Nobel laureates: Focus economic recovery now on tackling climate crisis | NOW

Five Nobel Prize winners will present a manifesto in Groningen on Friday that has been signed by three thousand scientists from more than a hundred countries. Ahead of a special climate summit to be held in the Netherlands on Monday, they call for the economic recovery after the corona crisis to be aimed at averting the next, bigger crisis.

These are the winners of the 2001 and 2010 Nobel Prize in Economics, the winners of the 2011 and 2018 Nobel Prize in Physics and Tawakkol Karman, who received the Nobel Peace Prize in 2011.

The economic costs of natural disasters caused by climate change could have risen to 45 trillion euros by 2040, the manifesto says. The complete prevention of a “dangerous disturbance of the climate system” is no longer possible, according to the scientists. In addition to reducing greenhouse gas emissions as quickly as possible, they believe that there is an urgent need to invest in reducing vulnerability to climate change.

The manifesto is published prior to the world’s first international climate summit on adaptation (adaptation to the consequences of climate change), which will be held in the Netherlands on Monday and in which various government leaders will participate.

“I am deeply concerned about the share of green investment in economic recovery packages”

Ban Ki-moon, Chair of the Global Center on Adaptation

Coinciding with the manifesto, the Netherlands-based Global Center on Adaptation (GCA) is publishing a report outlining how the economic recovery packages currently taking shape could have a “triple dividend”. According to the organization, this can be achieved through a combined focus on economic recovery, job growth and a reduction in the risk of climate change.

“I am deeply concerned about the current share of green investment in global recovery packages,” said JSA committee chair Ban Ki-moon. How green investments are after the corona crisis will determine the future of our planet for centuries, said the former United Nations Secretary-General.

‘Financing climate adaptation is decreasing, but must increase tenfold’

Countries have now set aside an estimated 11 trillion euros for the recovery after the corona crisis. This is both an opportunity and a risk for the climate. After the recession of 2009, investments were mainly ‘gray’, which accelerated global CO2 emissions.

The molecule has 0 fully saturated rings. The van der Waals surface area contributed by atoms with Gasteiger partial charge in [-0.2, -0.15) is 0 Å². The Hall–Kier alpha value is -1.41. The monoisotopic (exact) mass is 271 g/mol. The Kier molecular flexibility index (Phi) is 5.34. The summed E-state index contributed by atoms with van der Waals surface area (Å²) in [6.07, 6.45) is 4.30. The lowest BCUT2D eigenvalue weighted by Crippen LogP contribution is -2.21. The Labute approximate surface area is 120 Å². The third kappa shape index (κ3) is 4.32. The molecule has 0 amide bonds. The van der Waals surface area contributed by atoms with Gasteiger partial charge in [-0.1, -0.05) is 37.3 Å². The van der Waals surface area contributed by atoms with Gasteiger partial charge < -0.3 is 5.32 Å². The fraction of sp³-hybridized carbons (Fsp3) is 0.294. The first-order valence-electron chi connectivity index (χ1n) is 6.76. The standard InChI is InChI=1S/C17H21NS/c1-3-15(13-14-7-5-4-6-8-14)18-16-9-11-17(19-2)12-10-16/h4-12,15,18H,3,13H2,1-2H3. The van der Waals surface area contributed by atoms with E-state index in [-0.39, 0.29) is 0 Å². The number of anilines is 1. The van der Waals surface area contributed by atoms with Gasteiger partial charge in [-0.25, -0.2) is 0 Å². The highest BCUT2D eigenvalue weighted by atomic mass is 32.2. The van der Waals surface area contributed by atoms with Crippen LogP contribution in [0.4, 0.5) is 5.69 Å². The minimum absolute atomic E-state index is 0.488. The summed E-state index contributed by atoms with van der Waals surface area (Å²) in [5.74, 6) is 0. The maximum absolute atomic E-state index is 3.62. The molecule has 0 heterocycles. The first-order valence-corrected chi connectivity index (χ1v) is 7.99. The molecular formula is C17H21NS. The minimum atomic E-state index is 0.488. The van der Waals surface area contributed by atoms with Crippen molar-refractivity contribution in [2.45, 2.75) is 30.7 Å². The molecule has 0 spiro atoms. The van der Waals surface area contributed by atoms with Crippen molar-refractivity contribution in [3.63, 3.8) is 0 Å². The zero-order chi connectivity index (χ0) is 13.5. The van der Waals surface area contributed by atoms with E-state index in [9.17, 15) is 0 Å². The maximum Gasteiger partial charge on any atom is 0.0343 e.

But the economic return of sustainable technology is now higher and the recovery money can also be used to finance the Paris climate agreement. In that agreement, rich countries pledged to initially provide poorer countries with EUR 82 billion in climate support per year.

About 30 percent of this is intended for adaptations to the consequences of climate change, says GCA CEO Patrick Verkooijen in conversation with “But ten times the amount will be needed within ten years. Our report shows that funding for adaptation has fallen for the first time in the past year.”

‘Banks and pension funds must always consider climate risks’

In order to stimulate a much larger flow of money, the Paris climate agreement also agreed to green the financial market with rules that should stimulate investment in sustainable energy and discourage polluting projects. This shift is also important for the financing of climate adaptation, says Verkooijen.

According to him adaptation is therefore more than a form of development aid. As far as Verkooijen is concerned, it is about building climate-resilient societies and thus also averting major risks for the global economy. “It is therefore important how banks and pension funds will take climate risks into account in all investments. Not the risks of yesterday and today, but the increasing risks to the future, which now require different investment choices.”


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